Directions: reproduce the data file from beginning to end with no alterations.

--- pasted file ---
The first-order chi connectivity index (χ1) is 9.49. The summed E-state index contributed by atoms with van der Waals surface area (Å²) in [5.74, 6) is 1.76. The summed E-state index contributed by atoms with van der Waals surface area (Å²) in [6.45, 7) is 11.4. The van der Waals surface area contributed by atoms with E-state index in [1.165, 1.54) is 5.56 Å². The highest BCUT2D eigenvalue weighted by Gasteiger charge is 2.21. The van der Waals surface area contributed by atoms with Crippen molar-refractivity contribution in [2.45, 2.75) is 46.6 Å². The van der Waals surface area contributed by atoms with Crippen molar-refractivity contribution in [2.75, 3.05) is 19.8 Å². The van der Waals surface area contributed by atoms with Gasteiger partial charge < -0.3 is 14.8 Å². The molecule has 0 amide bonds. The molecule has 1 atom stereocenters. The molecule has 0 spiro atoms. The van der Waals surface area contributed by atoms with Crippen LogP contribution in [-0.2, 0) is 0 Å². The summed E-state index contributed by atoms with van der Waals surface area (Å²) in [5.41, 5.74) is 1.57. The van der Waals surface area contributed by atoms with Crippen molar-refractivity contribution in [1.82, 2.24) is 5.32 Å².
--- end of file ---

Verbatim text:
The first-order chi connectivity index (χ1) is 9.49. The summed E-state index contributed by atoms with van der Waals surface area (Å²) in [5.74, 6) is 1.76. The summed E-state index contributed by atoms with van der Waals surface area (Å²) in [6.45, 7) is 11.4. The van der Waals surface area contributed by atoms with E-state index in [1.165, 1.54) is 5.56 Å². The highest BCUT2D eigenvalue weighted by Gasteiger charge is 2.21. The van der Waals surface area contributed by atoms with Crippen molar-refractivity contribution in [2.45, 2.75) is 46.6 Å². The van der Waals surface area contributed by atoms with Crippen molar-refractivity contribution in [2.75, 3.05) is 19.8 Å². The van der Waals surface area contributed by atoms with Gasteiger partial charge < -0.3 is 14.8 Å². The molecule has 0 amide bonds. The molecule has 1 atom stereocenters. The molecule has 0 spiro atoms. The van der Waals surface area contributed by atoms with Crippen LogP contribution in [-0.2, 0) is 0 Å². The summed E-state index contributed by atoms with van der Waals surface area (Å²) in [5.41, 5.74) is 1.57. The van der Waals surface area contributed by atoms with Crippen molar-refractivity contribution in [1.82, 2.24) is 5.32 Å².